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How To Work From Home Without Losing Your Mind

Updated: Apr 24, 2021

Written by Evi Idoghor, Creator of

2020 was this big time-out year. Many were forced to remain indoors, whilst essential workers were the only ones approved to roam the streets. For a group of people, it was a strange phenomenon to conduct their operations from home, while for others it was a system they were already used to.

Digital creators soared as the majority of people unapologetically consumed online content, while platforms like Zoom saw their biggest profits yet. As such, we can make the conclusion that for those who conduct their businesses within the online space, the events of 2020 worked out in their favor. Yet for others it hasn't been that easy, especially working mothers. They have had to split their time between caring for their young kids and answering to their bosses who demand certain deliverables at certain times.

For the foreseeable future, some women might still have to carry out their responsibilities from home, and if this is something that you have a hard time adjusting to (especially mothers), below are some steps that can help you work from home successfully without losing your mind.

Step 1: Have a pre-work routine—you cannot roll out of bed and into your office chair, you have to give your mind a little time to reboot. For me, I begin my day by reading the Bible and praying. Then I set out to carry out some chores around the house, eat some fruits, do some squats, take a shower, have breakfast, then go to my designated work area.

By the time I am done with my pre-work routine, my mind is usually clear enough to begin my day at work.

Step 2: Be on-time—when I was still with my previous company, work usually began at 9 am. As such, I had to be done with my routine on time to resume work. What that did was help me maintain a level of responsibility and not take advantage of the situation, since no one could see me.

Although sometimes, I let things slide (just being honest here) because life happens. However, if you maintain a good habit of resuming work on time, that will reduce your stress levels by the end of the day, because you would have covered a lot of grounds before the close of work.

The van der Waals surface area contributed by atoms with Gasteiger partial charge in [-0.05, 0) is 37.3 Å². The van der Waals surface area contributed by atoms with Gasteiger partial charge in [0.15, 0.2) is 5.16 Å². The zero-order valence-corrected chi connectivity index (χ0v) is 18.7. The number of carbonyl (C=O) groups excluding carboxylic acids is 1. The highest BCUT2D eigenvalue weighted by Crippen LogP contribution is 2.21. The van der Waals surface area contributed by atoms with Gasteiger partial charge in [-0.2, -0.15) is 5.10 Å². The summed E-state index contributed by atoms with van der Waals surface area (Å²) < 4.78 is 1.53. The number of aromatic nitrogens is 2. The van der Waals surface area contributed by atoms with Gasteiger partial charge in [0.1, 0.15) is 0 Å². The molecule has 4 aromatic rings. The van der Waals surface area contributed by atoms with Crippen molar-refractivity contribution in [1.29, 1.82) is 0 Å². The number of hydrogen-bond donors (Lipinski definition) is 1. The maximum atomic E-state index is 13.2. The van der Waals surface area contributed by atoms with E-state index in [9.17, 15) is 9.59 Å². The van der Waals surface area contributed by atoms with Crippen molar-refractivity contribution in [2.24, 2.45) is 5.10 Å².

Step 3: Create a to-do list—a list like this helps you map out all that you need to accomplish for the day. It brings to your remembrance important zoom meetings, project timelines/deadlines, and the likes. A to-do list sets the tone of your working hours; it helps keep you in check as the day goes along, so you are not running around like a chicken with their head cut off.

Step 4: Communicate with your co-workers—just because you are working from home doesn’t mean that you are excluded from the team. Engage with them; if you are working on a team project, let your team know how the project is coming along, and if you need their help, don’t hesitate to ask for it.

Communicating frequently fosters closeness, understanding, and possibly friendships in the workspace, and this shouldn’t be lost while working from home.

Step 5: Have help available—if you are a working mother who works from home, you still need help with your young kids. Don’t think for a second that because you are home with them then you can wing it. You can’t.

This is because they can pose a distraction to you while you are neck-deep on a critical project during the day, hence, leaving you unproductive. Be it a family member, hired help, or a neighbor, you need someone to step in and fill your shoes, while you are busy working during the day.

Step 6: Have a designated work area—this is also important because it fosters productivity. If you are in a space in your house or apartment where you can get easily distracted, then you will be unable to achieve your goals for the day. A designated work area creates a strict divide between your work life and home life. Keeping separate areas for work and play enhances your mood and increases productivity.

Step 7: Do not be afraid to take breaks—while working from home, there are times when I feel exhausted or fatigued, and even sleepy. Rather than continuing to push myself at the moment, I take breaks to walk around my neighborhood, drink loads of water, eat, or take a power-nap if the occasion demands it.

Your body needs some in-between time to rejuvenate. Do not ignore it. I discovered that whenever I returned from my walks, I felt more energized to carry on; compared to if I continued pushing myself to keep going.


Step 8: Don’t beat yourself up—it is okay if you don’t have a checkmark at the end of every point listed on your to-do list for a day. Allow yourself to revisit it next time. It is better that you focus on one thing and do it exceptionally well than to go through everything haphazardly.

There has been a lot of adjustments that had to happen this year, and working from home has been at the forefront. Rather than make it a chore that you detest, why not allow it to be an experience of a lifetime, enjoying all its perks while it lasts?

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Evi Idoghor
Evi Idoghor
Dec 10, 2020

Thanks for your comment @earowo1 when writing this article, I didn’t take into consideration mothers to infants and early work start times. You made great points.


Thanks for this article, picked some good pointers on how to navigate this new 'normal'.

As a mother to an infant, i find it difficult to maintain a dedicated work area or have a pre work routine (especially as work resumes 7am). Although, I have found that communication helps in managements of unforseen events with the baby.

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